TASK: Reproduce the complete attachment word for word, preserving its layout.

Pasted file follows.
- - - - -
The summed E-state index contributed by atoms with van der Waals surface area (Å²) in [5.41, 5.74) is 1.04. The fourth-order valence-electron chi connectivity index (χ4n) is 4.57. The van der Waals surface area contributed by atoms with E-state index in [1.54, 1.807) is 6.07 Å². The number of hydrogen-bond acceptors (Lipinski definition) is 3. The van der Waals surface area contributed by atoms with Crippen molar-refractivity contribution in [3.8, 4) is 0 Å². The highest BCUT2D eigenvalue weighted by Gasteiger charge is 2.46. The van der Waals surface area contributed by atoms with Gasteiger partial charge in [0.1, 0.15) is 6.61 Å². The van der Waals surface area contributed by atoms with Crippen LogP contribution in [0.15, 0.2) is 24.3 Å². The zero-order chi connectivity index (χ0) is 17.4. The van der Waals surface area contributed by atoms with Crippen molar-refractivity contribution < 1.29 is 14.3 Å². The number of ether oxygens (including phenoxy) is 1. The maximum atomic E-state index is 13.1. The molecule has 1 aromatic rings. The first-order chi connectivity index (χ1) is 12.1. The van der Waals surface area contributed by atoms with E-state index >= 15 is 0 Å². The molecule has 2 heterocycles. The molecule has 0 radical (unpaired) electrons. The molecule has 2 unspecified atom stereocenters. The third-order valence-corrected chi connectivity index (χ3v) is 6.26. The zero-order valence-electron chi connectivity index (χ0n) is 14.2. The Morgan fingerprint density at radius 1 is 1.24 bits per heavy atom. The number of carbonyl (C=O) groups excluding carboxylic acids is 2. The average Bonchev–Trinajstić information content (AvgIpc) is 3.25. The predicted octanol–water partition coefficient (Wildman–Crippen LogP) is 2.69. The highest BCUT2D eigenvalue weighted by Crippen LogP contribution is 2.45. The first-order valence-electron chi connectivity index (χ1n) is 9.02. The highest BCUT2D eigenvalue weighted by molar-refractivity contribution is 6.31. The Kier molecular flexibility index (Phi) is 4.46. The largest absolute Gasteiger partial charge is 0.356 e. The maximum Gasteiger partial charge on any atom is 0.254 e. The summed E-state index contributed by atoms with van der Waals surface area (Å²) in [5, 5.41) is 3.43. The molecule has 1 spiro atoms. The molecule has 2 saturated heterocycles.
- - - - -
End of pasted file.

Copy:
The summed E-state index contributed by atoms with van der Waals surface area (Å²) in [5.41, 5.74) is 1.04. The fourth-order valence-electron chi connectivity index (χ4n) is 4.57. The van der Waals surface area contributed by atoms with E-state index in [1.54, 1.807) is 6.07 Å². The number of hydrogen-bond acceptors (Lipinski definition) is 3. The van der Waals surface area contributed by atoms with Crippen molar-refractivity contribution in [3.8, 4) is 0 Å². The highest BCUT2D eigenvalue weighted by Gasteiger charge is 2.46. The van der Waals surface area contributed by atoms with Gasteiger partial charge in [0.1, 0.15) is 6.61 Å². The van der Waals surface area contributed by atoms with Crippen LogP contribution in [0.15, 0.2) is 24.3 Å². The zero-order chi connectivity index (χ0) is 17.4. The van der Waals surface area contributed by atoms with Crippen molar-refractivity contribution < 1.29 is 14.3 Å². The number of ether oxygens (including phenoxy) is 1. The maximum atomic E-state index is 13.1. The molecule has 1 aromatic rings. The first-order chi connectivity index (χ1) is 12.1. The van der Waals surface area contributed by atoms with E-state index >= 15 is 0 Å². The molecule has 2 heterocycles. The molecule has 0 radical (unpaired) electrons. The molecule has 2 unspecified atom stereocenters. The third-order valence-corrected chi connectivity index (χ3v) is 6.26. The zero-order valence-electron chi connectivity index (χ0n) is 14.2. The Morgan fingerprint density at radius 1 is 1.24 bits per heavy atom. The number of carbonyl (C=O) groups excluding carboxylic acids is 2. The average Bonchev–Trinajstić information content (AvgIpc) is 3.25. The predicted octanol–water partition coefficient (Wildman–Crippen LogP) is 2.69. The highest BCUT2D eigenvalue weighted by Crippen LogP contribution is 2.45. The first-order valence-electron chi connectivity index (χ1n) is 9.02. The highest BCUT2D eigenvalue weighted by molar-refractivity contribution is 6.31. The Kier molecular flexibility index (Phi) is 4.46. The largest absolute Gasteiger partial charge is 0.356 e. The maximum Gasteiger partial charge on any atom is 0.254 e. The summed E-state index contributed by atoms with van der Waals surface area (Å²) in [5, 5.41) is 3.43. The molecule has 1 spiro atoms. The molecule has 2 saturated heterocycles.